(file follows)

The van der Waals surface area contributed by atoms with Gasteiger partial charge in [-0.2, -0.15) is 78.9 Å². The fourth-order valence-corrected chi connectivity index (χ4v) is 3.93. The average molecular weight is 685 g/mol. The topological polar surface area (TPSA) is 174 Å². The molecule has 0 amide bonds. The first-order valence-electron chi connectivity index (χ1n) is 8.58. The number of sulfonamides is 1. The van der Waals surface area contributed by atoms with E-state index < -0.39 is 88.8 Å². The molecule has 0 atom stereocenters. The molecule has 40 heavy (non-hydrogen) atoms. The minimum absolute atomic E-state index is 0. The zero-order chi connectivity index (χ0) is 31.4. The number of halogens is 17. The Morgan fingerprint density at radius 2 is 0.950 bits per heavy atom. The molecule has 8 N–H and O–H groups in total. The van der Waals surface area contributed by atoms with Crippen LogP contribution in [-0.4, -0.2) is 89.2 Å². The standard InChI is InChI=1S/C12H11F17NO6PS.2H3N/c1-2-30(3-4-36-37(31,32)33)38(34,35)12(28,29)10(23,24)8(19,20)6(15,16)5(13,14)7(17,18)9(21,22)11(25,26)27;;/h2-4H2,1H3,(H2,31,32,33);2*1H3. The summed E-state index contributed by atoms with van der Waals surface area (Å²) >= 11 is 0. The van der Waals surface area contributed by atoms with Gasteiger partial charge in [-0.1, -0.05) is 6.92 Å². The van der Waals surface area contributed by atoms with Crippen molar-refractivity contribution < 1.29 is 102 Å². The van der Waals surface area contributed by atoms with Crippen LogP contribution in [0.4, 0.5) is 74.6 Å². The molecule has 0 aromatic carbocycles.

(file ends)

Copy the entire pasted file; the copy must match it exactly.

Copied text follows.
The van der Waals surface area contributed by atoms with Gasteiger partial charge in [-0.2, -0.15) is 78.9 Å². The fourth-order valence-corrected chi connectivity index (χ4v) is 3.93. The average molecular weight is 685 g/mol. The topological polar surface area (TPSA) is 174 Å². The molecule has 0 amide bonds. The first-order valence-electron chi connectivity index (χ1n) is 8.58. The number of sulfonamides is 1. The van der Waals surface area contributed by atoms with E-state index < -0.39 is 88.8 Å². The molecule has 0 atom stereocenters. The molecule has 40 heavy (non-hydrogen) atoms. The minimum absolute atomic E-state index is 0. The zero-order chi connectivity index (χ0) is 31.4. The number of halogens is 17. The Morgan fingerprint density at radius 2 is 0.950 bits per heavy atom. The molecule has 8 N–H and O–H groups in total. The van der Waals surface area contributed by atoms with Crippen LogP contribution in [-0.4, -0.2) is 89.2 Å². The standard InChI is InChI=1S/C12H11F17NO6PS.2H3N/c1-2-30(3-4-36-37(31,32)33)38(34,35)12(28,29)10(23,24)8(19,20)6(15,16)5(13,14)7(17,18)9(21,22)11(25,26)27;;/h2-4H2,1H3,(H2,31,32,33);2*1H3. The summed E-state index contributed by atoms with van der Waals surface area (Å²) >= 11 is 0. The van der Waals surface area contributed by atoms with Gasteiger partial charge in [-0.1, -0.05) is 6.92 Å². The van der Waals surface area contributed by atoms with Crippen molar-refractivity contribution < 1.29 is 102 Å². The van der Waals surface area contributed by atoms with Crippen LogP contribution in [0.4, 0.5) is 74.6 Å². The molecule has 0 aromatic carbocycles.